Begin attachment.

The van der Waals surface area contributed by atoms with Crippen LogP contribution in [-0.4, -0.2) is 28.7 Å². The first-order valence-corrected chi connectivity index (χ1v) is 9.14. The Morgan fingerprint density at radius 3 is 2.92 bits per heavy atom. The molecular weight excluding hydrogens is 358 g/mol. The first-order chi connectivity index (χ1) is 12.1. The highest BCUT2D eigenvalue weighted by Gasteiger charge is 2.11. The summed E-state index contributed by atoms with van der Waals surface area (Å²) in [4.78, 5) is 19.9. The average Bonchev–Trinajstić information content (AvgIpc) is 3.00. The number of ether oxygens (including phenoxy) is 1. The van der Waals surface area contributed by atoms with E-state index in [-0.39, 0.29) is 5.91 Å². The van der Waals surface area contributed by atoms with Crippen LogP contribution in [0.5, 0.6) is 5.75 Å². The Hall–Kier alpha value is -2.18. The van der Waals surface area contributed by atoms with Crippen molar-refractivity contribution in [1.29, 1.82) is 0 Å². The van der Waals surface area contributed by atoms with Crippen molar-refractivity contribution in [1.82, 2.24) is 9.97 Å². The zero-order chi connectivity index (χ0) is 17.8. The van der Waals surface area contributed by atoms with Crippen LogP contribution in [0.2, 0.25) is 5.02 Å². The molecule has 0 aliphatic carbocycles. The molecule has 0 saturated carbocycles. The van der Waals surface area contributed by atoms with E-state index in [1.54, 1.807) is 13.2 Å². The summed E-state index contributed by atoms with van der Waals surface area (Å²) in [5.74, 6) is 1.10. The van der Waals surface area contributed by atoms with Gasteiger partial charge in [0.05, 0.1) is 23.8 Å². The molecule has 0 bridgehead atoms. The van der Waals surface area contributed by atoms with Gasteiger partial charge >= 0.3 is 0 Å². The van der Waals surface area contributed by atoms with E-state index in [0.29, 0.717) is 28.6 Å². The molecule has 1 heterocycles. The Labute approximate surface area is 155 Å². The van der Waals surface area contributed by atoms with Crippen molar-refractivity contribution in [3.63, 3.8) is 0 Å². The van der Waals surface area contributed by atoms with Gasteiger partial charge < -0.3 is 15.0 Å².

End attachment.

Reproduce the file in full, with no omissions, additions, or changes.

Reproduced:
The van der Waals surface area contributed by atoms with Crippen LogP contribution in [-0.4, -0.2) is 28.7 Å². The first-order valence-corrected chi connectivity index (χ1v) is 9.14. The Morgan fingerprint density at radius 3 is 2.92 bits per heavy atom. The molecular weight excluding hydrogens is 358 g/mol. The first-order chi connectivity index (χ1) is 12.1. The highest BCUT2D eigenvalue weighted by Gasteiger charge is 2.11. The summed E-state index contributed by atoms with van der Waals surface area (Å²) in [4.78, 5) is 19.9. The average Bonchev–Trinajstić information content (AvgIpc) is 3.00. The number of ether oxygens (including phenoxy) is 1. The van der Waals surface area contributed by atoms with E-state index in [-0.39, 0.29) is 5.91 Å². The van der Waals surface area contributed by atoms with Crippen LogP contribution in [0.5, 0.6) is 5.75 Å². The Hall–Kier alpha value is -2.18. The van der Waals surface area contributed by atoms with Crippen molar-refractivity contribution in [1.29, 1.82) is 0 Å². The van der Waals surface area contributed by atoms with Crippen molar-refractivity contribution in [1.82, 2.24) is 9.97 Å². The zero-order chi connectivity index (χ0) is 17.8. The van der Waals surface area contributed by atoms with Crippen LogP contribution in [0.2, 0.25) is 5.02 Å². The molecule has 0 aliphatic carbocycles. The molecule has 0 saturated carbocycles. The van der Waals surface area contributed by atoms with E-state index in [1.54, 1.807) is 13.2 Å². The summed E-state index contributed by atoms with van der Waals surface area (Å²) in [5.74, 6) is 1.10. The van der Waals surface area contributed by atoms with Gasteiger partial charge in [0.05, 0.1) is 23.8 Å². The molecule has 0 bridgehead atoms. The van der Waals surface area contributed by atoms with Gasteiger partial charge >= 0.3 is 0 Å². The van der Waals surface area contributed by atoms with E-state index in [0.29, 0.717) is 28.6 Å². The molecule has 1 heterocycles. The Labute approximate surface area is 155 Å². The van der Waals surface area contributed by atoms with Crippen molar-refractivity contribution in [3.63, 3.8) is 0 Å². The van der Waals surface area contributed by atoms with Gasteiger partial charge < -0.3 is 15.0 Å².